mov -, sacq(7)

Branch instruction

bra.cond destination, target
brr.cond destination, target
bra.cond destination, target1, target2
brr.cond destination, target1, target2
bra.cond destination1, destination2, target1, target2
brr.cond destination1, destination2, target1, target2
.cond
Branch condition, optional. One of:
condition zero flag negative flag carry flag
set on all SIMD elements .allz .alln .allc
not set on all SIMD elements .allnz .allnn .allnc
set on at least one SIMD element .anyz .anyn .anyc
not set on at least one SIMD element .anynz .anynn .anync
destination, destination1, destination2
Target register or -. The destination(s) receive the PC position where the branch takes place, i.e. PC + 4, but the assignment only takes place if the branch is actually taken.
The option to have two destination registers require to specify two branch targets also. In doubt use 0 or -, e.g: brr ra_link, r0, -, r:target
target, target1, target2
Register from register file A, constant or label. Branch instructions can add two targets if one of them is a register and the other one is a constant or label.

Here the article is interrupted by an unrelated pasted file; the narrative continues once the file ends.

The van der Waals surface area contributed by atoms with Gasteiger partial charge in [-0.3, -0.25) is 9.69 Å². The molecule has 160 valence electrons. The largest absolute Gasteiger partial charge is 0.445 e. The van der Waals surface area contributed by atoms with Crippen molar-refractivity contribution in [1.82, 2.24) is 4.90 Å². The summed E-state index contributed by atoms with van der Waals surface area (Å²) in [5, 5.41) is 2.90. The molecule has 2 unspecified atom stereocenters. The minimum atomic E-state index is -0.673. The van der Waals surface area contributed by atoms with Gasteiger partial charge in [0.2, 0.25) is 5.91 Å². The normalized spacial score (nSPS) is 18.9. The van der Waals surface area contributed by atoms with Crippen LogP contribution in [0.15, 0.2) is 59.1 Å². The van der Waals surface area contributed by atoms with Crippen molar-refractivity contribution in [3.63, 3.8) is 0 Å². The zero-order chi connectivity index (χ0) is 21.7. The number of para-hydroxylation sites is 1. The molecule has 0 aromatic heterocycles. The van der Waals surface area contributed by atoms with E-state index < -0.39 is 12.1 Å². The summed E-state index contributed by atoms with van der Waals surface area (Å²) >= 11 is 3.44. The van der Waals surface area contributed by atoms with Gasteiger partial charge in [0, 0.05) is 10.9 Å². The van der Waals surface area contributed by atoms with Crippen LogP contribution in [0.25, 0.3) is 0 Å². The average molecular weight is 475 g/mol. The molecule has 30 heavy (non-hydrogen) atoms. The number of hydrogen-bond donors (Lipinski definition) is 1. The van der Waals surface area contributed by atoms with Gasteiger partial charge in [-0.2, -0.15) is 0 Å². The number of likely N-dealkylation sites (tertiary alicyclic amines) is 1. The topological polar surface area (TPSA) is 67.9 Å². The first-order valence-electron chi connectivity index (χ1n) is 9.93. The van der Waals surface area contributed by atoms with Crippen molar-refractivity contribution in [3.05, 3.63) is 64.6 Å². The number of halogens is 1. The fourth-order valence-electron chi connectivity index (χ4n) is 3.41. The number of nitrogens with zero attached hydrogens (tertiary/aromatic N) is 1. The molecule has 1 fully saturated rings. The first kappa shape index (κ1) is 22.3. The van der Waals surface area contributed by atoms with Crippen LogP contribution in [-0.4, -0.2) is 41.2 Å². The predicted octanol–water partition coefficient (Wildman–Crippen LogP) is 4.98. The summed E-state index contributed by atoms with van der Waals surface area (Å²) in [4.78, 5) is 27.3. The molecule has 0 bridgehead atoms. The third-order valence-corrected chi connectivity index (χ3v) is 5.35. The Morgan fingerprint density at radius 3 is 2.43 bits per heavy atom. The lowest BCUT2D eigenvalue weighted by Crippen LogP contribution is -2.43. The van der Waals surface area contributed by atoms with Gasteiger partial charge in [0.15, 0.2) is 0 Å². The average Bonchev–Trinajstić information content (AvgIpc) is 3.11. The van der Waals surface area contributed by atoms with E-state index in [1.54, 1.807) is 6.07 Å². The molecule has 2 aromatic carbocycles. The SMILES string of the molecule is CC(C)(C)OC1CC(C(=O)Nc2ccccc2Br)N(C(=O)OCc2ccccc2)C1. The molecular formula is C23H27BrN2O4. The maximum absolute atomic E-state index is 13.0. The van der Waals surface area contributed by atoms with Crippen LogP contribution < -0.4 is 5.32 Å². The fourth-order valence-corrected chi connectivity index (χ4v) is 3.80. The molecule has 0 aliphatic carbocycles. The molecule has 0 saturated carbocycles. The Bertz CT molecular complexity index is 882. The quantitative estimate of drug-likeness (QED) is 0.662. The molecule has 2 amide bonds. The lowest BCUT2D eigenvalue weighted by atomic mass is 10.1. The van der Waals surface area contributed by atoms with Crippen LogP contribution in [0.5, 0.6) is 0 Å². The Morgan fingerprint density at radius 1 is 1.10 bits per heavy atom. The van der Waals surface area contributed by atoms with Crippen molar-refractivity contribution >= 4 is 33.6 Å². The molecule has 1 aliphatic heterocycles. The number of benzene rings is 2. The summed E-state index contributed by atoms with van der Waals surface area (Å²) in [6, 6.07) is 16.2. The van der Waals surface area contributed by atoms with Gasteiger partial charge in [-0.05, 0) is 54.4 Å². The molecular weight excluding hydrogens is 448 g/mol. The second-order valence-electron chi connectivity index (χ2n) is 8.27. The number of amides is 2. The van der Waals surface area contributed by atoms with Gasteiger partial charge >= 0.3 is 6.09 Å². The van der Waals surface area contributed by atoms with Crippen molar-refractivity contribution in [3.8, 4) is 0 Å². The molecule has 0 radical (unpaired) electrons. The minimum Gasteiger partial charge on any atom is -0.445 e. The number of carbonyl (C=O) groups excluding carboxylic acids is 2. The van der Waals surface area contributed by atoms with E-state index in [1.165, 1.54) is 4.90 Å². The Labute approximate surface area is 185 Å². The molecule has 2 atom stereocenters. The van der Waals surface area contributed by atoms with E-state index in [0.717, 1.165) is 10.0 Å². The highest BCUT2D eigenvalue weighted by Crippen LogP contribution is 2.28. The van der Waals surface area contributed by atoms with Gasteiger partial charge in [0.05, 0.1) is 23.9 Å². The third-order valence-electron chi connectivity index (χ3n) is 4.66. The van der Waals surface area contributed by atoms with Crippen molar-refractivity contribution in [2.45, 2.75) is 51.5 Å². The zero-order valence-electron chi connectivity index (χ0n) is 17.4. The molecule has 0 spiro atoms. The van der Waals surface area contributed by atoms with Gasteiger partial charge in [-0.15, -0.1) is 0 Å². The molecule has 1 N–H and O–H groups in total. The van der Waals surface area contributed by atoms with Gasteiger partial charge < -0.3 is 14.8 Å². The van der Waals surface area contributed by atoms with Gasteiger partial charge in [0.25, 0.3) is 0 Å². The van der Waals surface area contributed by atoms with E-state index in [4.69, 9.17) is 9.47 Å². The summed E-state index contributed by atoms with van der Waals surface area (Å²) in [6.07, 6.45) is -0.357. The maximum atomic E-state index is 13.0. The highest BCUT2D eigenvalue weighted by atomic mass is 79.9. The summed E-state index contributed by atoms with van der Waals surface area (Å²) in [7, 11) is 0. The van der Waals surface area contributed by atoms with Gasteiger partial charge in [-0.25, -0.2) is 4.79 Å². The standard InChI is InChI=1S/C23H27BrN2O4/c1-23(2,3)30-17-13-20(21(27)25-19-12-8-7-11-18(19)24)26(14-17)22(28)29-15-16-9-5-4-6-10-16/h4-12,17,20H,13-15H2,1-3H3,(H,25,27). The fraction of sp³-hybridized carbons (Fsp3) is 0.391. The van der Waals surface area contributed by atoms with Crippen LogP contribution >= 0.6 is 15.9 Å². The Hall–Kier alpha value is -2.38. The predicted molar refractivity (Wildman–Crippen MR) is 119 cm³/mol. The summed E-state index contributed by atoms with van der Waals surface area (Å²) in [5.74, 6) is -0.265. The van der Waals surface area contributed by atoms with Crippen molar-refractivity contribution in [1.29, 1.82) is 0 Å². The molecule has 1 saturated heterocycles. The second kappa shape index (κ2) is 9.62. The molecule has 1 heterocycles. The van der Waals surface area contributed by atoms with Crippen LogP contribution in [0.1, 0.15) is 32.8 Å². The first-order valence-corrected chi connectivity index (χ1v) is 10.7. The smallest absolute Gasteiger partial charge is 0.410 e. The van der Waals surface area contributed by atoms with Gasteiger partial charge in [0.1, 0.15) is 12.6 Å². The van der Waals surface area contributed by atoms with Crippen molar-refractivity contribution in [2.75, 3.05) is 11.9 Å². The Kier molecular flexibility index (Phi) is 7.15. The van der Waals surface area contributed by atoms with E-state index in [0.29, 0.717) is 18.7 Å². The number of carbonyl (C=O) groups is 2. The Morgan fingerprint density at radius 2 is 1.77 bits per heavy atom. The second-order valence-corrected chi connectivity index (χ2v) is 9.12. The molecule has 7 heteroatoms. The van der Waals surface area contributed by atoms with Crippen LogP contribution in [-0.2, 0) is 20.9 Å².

Note that the use of odd register numbers implies .setf which is generally not intended.

bra creates an absolute branch, i.e. target must be a physical memory address.
brr creates a relative branch, i.e. it adds PC + 4 to the target.

Remember that branch instructions are executed 3 instructions delayed, i.e. three further instructions are always executed before any branch is taken.

Signaling instruction

bkpt
thrsw
thrend
sbwait
sbdone
lthrsw
loadcv
loadc
ldcend
ldtmu0
ldtmu1
loadam
The above signals can be combined with any normal ALU instructions in one line, i.e. no load immediate, no small immediate, no semaphore and no branch. See Broadcom reference guide for details.